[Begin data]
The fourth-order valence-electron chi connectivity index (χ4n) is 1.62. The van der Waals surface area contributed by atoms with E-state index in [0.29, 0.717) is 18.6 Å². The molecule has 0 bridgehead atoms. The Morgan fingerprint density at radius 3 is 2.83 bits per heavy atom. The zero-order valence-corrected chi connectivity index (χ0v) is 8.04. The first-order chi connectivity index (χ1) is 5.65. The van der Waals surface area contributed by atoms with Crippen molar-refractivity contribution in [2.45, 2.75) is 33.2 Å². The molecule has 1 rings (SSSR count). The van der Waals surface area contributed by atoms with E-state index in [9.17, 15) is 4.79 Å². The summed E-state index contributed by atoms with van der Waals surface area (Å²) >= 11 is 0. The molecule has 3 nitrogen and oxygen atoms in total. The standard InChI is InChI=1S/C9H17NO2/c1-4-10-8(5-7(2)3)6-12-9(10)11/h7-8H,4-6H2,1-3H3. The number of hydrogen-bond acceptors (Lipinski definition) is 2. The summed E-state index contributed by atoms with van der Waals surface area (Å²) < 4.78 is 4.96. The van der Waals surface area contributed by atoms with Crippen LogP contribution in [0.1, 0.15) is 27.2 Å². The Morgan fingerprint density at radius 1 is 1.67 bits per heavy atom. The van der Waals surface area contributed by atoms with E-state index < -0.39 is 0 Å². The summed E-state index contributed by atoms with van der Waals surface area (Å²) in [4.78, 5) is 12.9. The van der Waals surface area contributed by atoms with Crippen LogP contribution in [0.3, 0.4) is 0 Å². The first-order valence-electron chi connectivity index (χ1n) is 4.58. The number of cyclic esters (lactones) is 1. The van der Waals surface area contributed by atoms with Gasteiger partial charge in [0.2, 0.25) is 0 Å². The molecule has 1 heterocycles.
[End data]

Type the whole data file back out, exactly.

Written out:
The fourth-order valence-electron chi connectivity index (χ4n) is 1.62. The van der Waals surface area contributed by atoms with E-state index in [0.29, 0.717) is 18.6 Å². The molecule has 0 bridgehead atoms. The Morgan fingerprint density at radius 3 is 2.83 bits per heavy atom. The zero-order valence-corrected chi connectivity index (χ0v) is 8.04. The first-order chi connectivity index (χ1) is 5.65. The van der Waals surface area contributed by atoms with Crippen molar-refractivity contribution in [2.45, 2.75) is 33.2 Å². The molecule has 1 rings (SSSR count). The van der Waals surface area contributed by atoms with E-state index in [9.17, 15) is 4.79 Å². The summed E-state index contributed by atoms with van der Waals surface area (Å²) >= 11 is 0. The molecule has 3 nitrogen and oxygen atoms in total. The standard InChI is InChI=1S/C9H17NO2/c1-4-10-8(5-7(2)3)6-12-9(10)11/h7-8H,4-6H2,1-3H3. The number of hydrogen-bond acceptors (Lipinski definition) is 2. The summed E-state index contributed by atoms with van der Waals surface area (Å²) < 4.78 is 4.96. The van der Waals surface area contributed by atoms with Crippen LogP contribution in [0.1, 0.15) is 27.2 Å². The Morgan fingerprint density at radius 1 is 1.67 bits per heavy atom. The van der Waals surface area contributed by atoms with E-state index < -0.39 is 0 Å². The summed E-state index contributed by atoms with van der Waals surface area (Å²) in [4.78, 5) is 12.9. The van der Waals surface area contributed by atoms with Crippen LogP contribution in [0.3, 0.4) is 0 Å². The first-order valence-electron chi connectivity index (χ1n) is 4.58. The number of cyclic esters (lactones) is 1. The van der Waals surface area contributed by atoms with Gasteiger partial charge in [0.2, 0.25) is 0 Å². The molecule has 1 heterocycles.